I Saw An Old Man

detail of painting, m/m

I guess I could be called a mall rat these last few weeks.

It intrigues me to watch; watch humanity being human.

Today I saw an old man. H was resolutely pushing an empty shopping cart for stability.

He walked slowly but he had some sass inside his wrinkly and frail self as I witnessed him cutting between empty tables in figure eights.

Every now and then he would stop to take a pill.

I couldn’t take my eyes off him for some reason.

“Give him something.” I heard this in my head.

and again: “Give him something.”

How weird… such a strong impetus to act and a somewhat unusual request I thought.

Well… I felt inspired to go home and do my own exercises after seeing him..too alone, exerting himself beyond what he could comfortably do, got all dressed in clean clothes and got himself out there in the world to choose life one more time.

I rolled over to him and said: “Sir- you are really covering some ground here and you inspired me to go home and exercise.”

He looked alarmed and dismissive as he cupped his ear and shook his head and moved on. He was deaf. Too deaf to understand my words.

I felt his solitary courage so deeply that my heart almost cracked.

Where did this empathy come from in me?

I didn’t used to care. Went about my days like a giant sucker- feeding on life with the intent of plumping myself up.

That man was a pathetic nuisance not too long ago.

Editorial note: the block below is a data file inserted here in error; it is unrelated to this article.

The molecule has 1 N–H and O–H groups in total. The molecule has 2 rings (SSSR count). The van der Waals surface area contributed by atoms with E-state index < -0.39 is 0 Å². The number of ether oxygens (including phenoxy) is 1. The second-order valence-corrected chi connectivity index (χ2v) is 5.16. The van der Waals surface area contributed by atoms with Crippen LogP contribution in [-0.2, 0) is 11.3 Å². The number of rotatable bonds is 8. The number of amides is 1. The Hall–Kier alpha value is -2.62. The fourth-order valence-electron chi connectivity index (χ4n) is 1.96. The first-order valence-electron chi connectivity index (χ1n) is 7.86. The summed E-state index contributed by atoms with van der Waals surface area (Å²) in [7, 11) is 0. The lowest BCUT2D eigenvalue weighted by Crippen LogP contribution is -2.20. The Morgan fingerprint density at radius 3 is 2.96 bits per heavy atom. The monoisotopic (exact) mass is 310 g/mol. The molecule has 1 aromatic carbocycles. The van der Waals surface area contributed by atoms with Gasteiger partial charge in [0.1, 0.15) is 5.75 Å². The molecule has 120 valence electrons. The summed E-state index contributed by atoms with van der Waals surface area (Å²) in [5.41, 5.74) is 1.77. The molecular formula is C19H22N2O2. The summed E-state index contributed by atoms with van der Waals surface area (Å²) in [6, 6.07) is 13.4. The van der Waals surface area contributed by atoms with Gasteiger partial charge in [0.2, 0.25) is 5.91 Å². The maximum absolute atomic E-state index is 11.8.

Today he is my teacher.

Do we all have to break in order to feel ourselves in one another?


3 Responses to “I Saw An Old Man”

  1. Alexandra Eldridge on September 19th, 2014

    Wow, again and again! xxxx

  2. KK on September 19th, 2014

    I, too, used to try to look the other way, even cross the street when someone very “different” or in a wheelchair approached. I told myself it was because I didn’t want to embarrass the other person by staring. Now I realize it just made me uncomfortable because I was scared. I’m so glad now whenever I meet someone who looks directly at me, acknowledges my being, and relates beyond their own discomfort. Thank you, Cathy.

  3. Jenny on September 19th, 2014

    I hope you have the chance to smile with him again. Deafness is one of the most isolating things. Maybe he will soften when is not startled but recognises you. He will never believe that he could inspire someone. Wonder about his huge life story?

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